|Powell Plain vessel, Julien site.||
The temper, style, finish and decorative motifs of Mississippian ceramics in
the American Bottom change through time. In the Lohmann phase (A.D. 1050-1100),
for example, most slipped surface ceramics are the shell-tempered light red
Monks Mound Red type, but black and brown ceramics with grog and grit temper
also occur. In the early Stirling phase (A.D. 1100-1200) the Powell Plain and
Ramey-Incised appear for the first time, and temper is predominantly shell.
Limestone tempering had all but disappeared in the Moorehead Phase (A.D.
1200-1275). By the Sand Prairie phase (A.D. 1275-1350) almost temper is almost
exclusively shell, and Powell Plain and Ramey-Incised types are no longer in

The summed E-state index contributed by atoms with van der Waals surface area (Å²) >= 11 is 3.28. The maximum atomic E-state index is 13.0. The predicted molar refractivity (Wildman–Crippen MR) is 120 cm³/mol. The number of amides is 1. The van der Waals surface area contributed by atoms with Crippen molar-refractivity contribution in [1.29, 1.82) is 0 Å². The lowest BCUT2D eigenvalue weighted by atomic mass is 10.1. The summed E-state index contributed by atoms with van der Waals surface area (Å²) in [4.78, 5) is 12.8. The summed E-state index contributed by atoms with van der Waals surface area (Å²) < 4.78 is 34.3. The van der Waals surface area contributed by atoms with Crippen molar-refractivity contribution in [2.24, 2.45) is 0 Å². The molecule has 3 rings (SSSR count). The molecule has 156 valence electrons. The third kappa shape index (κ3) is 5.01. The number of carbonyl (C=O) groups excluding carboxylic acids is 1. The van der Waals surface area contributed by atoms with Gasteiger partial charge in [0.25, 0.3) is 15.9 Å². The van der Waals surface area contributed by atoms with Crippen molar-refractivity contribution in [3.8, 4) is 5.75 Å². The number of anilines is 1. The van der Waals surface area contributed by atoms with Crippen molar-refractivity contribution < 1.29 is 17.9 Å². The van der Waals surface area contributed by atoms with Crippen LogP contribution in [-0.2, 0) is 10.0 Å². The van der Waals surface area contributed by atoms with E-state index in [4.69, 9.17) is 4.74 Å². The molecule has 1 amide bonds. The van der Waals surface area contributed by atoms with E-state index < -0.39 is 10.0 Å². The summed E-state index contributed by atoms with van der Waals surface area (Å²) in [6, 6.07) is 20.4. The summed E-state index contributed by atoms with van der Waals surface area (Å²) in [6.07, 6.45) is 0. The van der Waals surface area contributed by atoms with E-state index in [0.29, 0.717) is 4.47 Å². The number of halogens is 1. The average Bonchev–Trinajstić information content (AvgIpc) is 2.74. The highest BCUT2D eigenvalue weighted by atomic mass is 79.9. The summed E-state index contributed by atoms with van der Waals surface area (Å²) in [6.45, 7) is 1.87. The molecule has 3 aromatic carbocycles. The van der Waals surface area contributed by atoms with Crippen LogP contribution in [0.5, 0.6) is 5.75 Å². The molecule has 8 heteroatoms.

The ceramics of the Stirling phase are particularly well known. Although many of its attributes (size, shape, and thickness) are almost identical to Powell Plain vessels, it may be a mistake to conclude that Ramey-Incised vessels are simply decorated and burnished versions of Powell Plain ceramics. There are several reasons why Ramey-Incised pottery carries more meaning than just "decorated Powell Plain." First, the context in which some Ramey-Incised vessels are found strongly argues for their socio-religious importance. They have been found associated with specialized structures (e.g., non-residential structure at the BBB Motor site) and are often found with other elite goods fashioned from exotic materials. Second, the symbolism evident in Ramey-Incised designs is most often interpreted as having underworld or water connections. Accordingly, Ramey-Incised pottery apparently functioned as more than vessels for the elite, which they certainly were. It seems likely that they also played an important role in religious ritual. The same is likely true of effigy vessels as well.
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